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Travel: Giving snowdomes a fair shake

Sunday, October 08, 2000

By David Bear

Joseph Garaja is a local hero of mine, even though I know hardly anything about him. We should build a monument to him on the Point. If we do, it should be covered in plastic and filled with water flecked with faux snow.

 

Call them snowdomes, snow globes, shakies or blizzards in a bottle, those hollow glass or plastic, liquid-filled spheres containing figurines and fake flakes may be the ultimate in kitschy travel souvenirs.

Now these items are not to be confused with tonier objets d'art, solid glass paperweights and fine hollow glass globes, both of which have a considerably longer and more distinguished history.

In the early 1800s, French artisans began to perfect the creation of solid glass paperweights embedded artfully with all manner of colorful objects, much as is now done with Lucite. Meanwhile, in Central Europe, craftspeople were blowing graceful glass domes to protect and magnify all sorts of items, from religious relics to clockwork movements. Both of these art forms became and remain highly collectable, with finer antiques now worth considerable sums.

Water-filled globes represent a merger of those two strains. The idea of filling hollow glass spheres with airless fluids apparently also started with the French, although the idea spread quickly. The Report of United States Commissioners to the Paris Universal Exhibition of 1878 describes a snowdome scene on sale, but these were very pricey items.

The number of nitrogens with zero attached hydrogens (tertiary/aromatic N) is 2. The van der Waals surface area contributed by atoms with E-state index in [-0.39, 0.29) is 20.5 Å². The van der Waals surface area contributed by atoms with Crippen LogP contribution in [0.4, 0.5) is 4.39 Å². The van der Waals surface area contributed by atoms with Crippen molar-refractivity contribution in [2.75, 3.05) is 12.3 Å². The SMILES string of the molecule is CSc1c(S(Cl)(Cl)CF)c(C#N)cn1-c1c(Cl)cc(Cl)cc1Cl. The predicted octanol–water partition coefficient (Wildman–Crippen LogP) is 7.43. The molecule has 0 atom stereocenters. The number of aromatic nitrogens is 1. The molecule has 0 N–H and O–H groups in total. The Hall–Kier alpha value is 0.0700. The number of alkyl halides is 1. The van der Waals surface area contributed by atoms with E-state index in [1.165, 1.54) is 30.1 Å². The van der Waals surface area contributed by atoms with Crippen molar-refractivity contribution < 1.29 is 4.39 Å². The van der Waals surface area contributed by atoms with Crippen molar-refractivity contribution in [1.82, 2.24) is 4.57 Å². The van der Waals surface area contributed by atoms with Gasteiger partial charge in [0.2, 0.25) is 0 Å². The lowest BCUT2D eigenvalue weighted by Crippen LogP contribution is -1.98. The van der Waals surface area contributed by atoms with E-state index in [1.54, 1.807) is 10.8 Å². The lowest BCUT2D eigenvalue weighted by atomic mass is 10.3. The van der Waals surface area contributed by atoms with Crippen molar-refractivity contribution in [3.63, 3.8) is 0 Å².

Host of "The Traveler's Journal," David Bear can be heard each weekday at 8:59 a.m. and 5:59 p.m. on WDUQ-FM (90.5)or on the Web at www.travelers
journal.com
. Readers can send e-mail to dbear@post-gazette.com.

   
 

A decade later, an enterprising Parisian manufacturer got the idea of encasing tiny ceramic models of the then brand-new Eiffel Tower in palm-sized glass globes, magnified them with water and fake snow. Mounting them on ceramic bases, he peddled them as souvenirs of the 1889 Paris Exposition. The inexpensive snowdomes sold like hot crepes. That event was the beginning of the surge in snowdomes as travel souvenirs.

Artistic waterglobes began appearing everywhere. Most consisted of delicate glass globes which were blown by cottage craftspeople throughout Europe and America. Snowstorms, as they were then called, became enormously popular during the Victorian era as souvenirs, toys and paperweights.

But according to Nancy McMichael, author of "Snowdomes," the definitive work on the subject (Abbeville Press, 1990; $27), it was a Pittsburgher, Joseph Garaja ,who in 1927 filed the first of several patents pertaining to the mass production of snowdomes. His breakthrough, which was granted patent number 1,741,692 on Dec. 31, 1929, was perfecting a globe which could be screwed light-bulb style into a base. Two years later, one of Garaja's first watery designs, a fish moving among waving grass, was advertised as a "new and clever novelty" in a big mail-order catalogue of the day.

Garaja's process, which involved assembling the globes entirely underwater, revolutionized the snowdome industry. They went from being expensive mementos individually crafted by skilled artisans to items that could be cheaply mass-produced and sold.

The rest is history. Suddenly, inexpensive snowdomes were everywhere, especially once manufacturers such as Garaja perfected the techniques of making globes out of plastic.

From tacky mementos of people, places and events to the finest glass heirlooms, there's no realistic estimate of how many different snowdome designs have been filled over the years. It certainly numbers in the millions. By the '50s, the world was awash in snowdomes, albeit with ebbs and flows in their popularity since then.